Turning Phuket Green
Recently, as the rains hit Phuket, the notion of 'green thinking' seems to be gathering momentum. For the first time in many years the island is starting to wake up to the larger world's environmental issues. Summer in Phuket – led by hotels around the island – has set up a framework, while a mass beach and public area cleaning day saw participation from businesses, schools and locals alike. Granted these are baby steps, but they've certainly got a fair few people off their chairs. Rather then merely commenting on problems, they are taking concrete steps to improve the community.
There is an interesting story from a Caribbean island concerning a resort located in a small bay. A new manager started work there. Each day he saw the staff go down to the beach to collect and remove barrel after barrel of trash. After a few weeks he took a walk to the next bay over and was amazed to see local garbage trucks emptying trash directly onto the beach. Eventually at high tide the trash ended up washing into the ocean and yes, you guessed it, washed up on the resort's beach. When the staff of the hotel were asked how long they had been cleaning their own beach the response was "longer then they could remember".
Here in Phuket, while many basic or cosmetic fixes are being look at, it's important to view things holistically and take into account cause and effect. Trying to clean the island's beaches every day would take more manpower than is humanly possibly. What's more important is to look at who is dumping garbage, why they are dumping it and how things can be addressed at the root of the problem. Phuket is afflicted by an epidemic of littering and garbage and exactly what can be done to make things better is the million baht question.
Municipalities for the most part are responsible for garbage collection and disposal. They often have limited budgets, lack manpower and recruit private individuals or companies to take away trash. Garbage disposal becomes big business for entrepreneurs who have little interest in protecting the environment and operate free from regulation. Starting a dialogue with these municipalities and looking at providing more public trash receptacles, recycling centers and designated garbage dumps for both locals and businesses would help. Getting more garbage trucks and infrastructure to handle the growing population must be a priority.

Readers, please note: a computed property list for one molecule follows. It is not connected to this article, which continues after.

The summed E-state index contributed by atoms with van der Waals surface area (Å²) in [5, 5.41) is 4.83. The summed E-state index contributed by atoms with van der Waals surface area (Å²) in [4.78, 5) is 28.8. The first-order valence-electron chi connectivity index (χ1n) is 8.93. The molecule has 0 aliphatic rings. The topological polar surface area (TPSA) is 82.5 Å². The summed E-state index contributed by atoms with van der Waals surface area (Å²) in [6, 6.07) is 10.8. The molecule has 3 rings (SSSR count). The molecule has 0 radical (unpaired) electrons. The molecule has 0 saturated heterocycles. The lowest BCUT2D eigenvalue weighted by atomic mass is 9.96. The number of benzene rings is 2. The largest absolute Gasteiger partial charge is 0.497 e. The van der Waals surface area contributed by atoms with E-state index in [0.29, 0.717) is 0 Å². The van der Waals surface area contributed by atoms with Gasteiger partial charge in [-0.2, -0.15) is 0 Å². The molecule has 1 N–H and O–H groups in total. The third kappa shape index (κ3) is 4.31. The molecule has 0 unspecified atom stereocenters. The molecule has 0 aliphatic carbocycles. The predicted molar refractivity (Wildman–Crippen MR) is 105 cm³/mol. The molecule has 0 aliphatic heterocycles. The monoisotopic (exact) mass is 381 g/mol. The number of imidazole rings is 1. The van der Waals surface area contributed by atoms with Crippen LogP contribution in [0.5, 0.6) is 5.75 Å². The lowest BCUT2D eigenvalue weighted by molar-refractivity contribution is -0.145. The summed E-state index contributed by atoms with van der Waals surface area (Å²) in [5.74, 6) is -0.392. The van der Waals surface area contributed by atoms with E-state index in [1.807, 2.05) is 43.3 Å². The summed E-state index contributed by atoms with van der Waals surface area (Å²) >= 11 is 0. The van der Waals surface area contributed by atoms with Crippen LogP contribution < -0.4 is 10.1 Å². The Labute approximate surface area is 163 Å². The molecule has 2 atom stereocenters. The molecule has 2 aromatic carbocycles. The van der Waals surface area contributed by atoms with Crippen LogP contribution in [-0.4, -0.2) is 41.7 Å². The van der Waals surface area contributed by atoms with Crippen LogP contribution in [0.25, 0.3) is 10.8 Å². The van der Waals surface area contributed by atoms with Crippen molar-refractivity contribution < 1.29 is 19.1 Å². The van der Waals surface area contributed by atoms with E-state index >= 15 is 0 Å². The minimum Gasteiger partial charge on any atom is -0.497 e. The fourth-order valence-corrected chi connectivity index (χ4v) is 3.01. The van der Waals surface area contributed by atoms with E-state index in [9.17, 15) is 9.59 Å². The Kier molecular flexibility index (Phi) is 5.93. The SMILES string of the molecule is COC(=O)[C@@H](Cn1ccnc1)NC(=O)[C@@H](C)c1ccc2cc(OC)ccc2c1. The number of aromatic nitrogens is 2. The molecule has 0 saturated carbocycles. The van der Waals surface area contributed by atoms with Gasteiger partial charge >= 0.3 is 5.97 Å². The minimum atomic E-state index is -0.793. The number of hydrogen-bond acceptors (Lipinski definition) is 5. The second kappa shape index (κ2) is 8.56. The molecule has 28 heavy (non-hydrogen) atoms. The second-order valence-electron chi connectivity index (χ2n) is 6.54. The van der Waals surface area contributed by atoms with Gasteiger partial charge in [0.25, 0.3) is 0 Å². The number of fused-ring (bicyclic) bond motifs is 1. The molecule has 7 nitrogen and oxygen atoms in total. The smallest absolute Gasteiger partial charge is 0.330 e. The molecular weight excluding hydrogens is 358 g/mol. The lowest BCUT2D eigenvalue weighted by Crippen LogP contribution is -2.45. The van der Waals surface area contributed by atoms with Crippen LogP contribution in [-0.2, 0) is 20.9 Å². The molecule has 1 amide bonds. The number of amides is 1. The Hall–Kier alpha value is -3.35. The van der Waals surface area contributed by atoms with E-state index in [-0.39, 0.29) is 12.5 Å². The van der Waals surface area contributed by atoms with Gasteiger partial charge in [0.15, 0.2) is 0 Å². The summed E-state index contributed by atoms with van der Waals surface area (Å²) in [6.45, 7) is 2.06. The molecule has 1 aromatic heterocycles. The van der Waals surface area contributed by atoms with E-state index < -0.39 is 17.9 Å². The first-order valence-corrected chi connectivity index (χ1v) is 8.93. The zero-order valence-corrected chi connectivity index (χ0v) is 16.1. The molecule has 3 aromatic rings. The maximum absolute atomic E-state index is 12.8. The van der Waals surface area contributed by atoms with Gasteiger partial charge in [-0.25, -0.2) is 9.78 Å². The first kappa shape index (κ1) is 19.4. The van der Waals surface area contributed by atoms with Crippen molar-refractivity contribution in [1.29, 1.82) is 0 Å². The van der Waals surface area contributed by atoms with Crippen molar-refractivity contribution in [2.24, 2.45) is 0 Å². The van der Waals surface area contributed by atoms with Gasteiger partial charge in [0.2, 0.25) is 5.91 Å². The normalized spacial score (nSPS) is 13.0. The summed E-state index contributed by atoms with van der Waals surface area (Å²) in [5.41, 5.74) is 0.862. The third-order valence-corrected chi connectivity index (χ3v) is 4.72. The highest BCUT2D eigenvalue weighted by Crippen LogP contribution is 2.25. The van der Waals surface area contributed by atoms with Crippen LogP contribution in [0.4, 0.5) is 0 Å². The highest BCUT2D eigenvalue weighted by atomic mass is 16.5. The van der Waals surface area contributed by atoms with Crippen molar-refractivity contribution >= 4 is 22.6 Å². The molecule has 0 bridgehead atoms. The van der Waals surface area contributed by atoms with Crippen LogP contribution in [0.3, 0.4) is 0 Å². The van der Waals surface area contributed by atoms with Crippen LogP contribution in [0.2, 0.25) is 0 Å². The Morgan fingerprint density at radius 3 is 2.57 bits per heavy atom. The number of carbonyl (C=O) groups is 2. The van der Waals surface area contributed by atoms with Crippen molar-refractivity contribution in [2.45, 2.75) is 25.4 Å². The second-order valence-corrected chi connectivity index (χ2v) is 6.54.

Taking on littering is another problem. Again it's about getting into the community, the schools and the markets, where there is little awareness of the impact of throwing trash everywhere. If you look at a company such as Apple, which only has about 10% of the PC market in the world, and view how they plan to the future, you see that they are working in schools, donating on a large scale and are being rewarded with much more significant market share in the student segment. In the next decade these youngsters will enter the work stream and retain loyalty to the Apple brand. Bluntly put, the lessons of today will impact the future in ways not imagined.
Hospitality environmental pioneer Lyndall de Marco of the International Tourism Partnership (ITP) has been actively promoting the new third edition of the green bible for hospitality, "Environmental Management of Hotels". Key sections of the manual focus on areas including water conservation, waste management, environmental health and energy management. There are also case studies. The ITP organization was founded by the Prince of Wales in 1992 to spread environmental awareness in the travel and tourism industries. A comprehensive web site and resource is available at www.internationaltourismpartnership.com.
Instilling what need to be universal values in foreign residents and Thais alike is just the starting point. What is needed is a long-term and sustainable approach to not only keeping Phuket clean but tackling the growing problems of water pollution and scarcity, waste and the degradation of natural environments. Success in these areas will keep tourism alive and thriving here for a lifetime. While it's easy to be cynical and dismiss government participation, it's critical to engage in a meaningful dialogue with the private sector, particularly hotel and property developers, in order to see any real improvement. Getting the message to students as young as possible and getting buy-in from the large non-Thai workforce (Burmese) also need to be worked towards.
Perhaps the current economic slowdown does have a flip side. It's forcing businesses to look at themselves in the mirror and examine their own values and sense of responsibility to Phuket – not only today, but going forward. There has never been a better time to get involved. What's most encouraging is seeing people getting out and making the island a little better, one day at a time.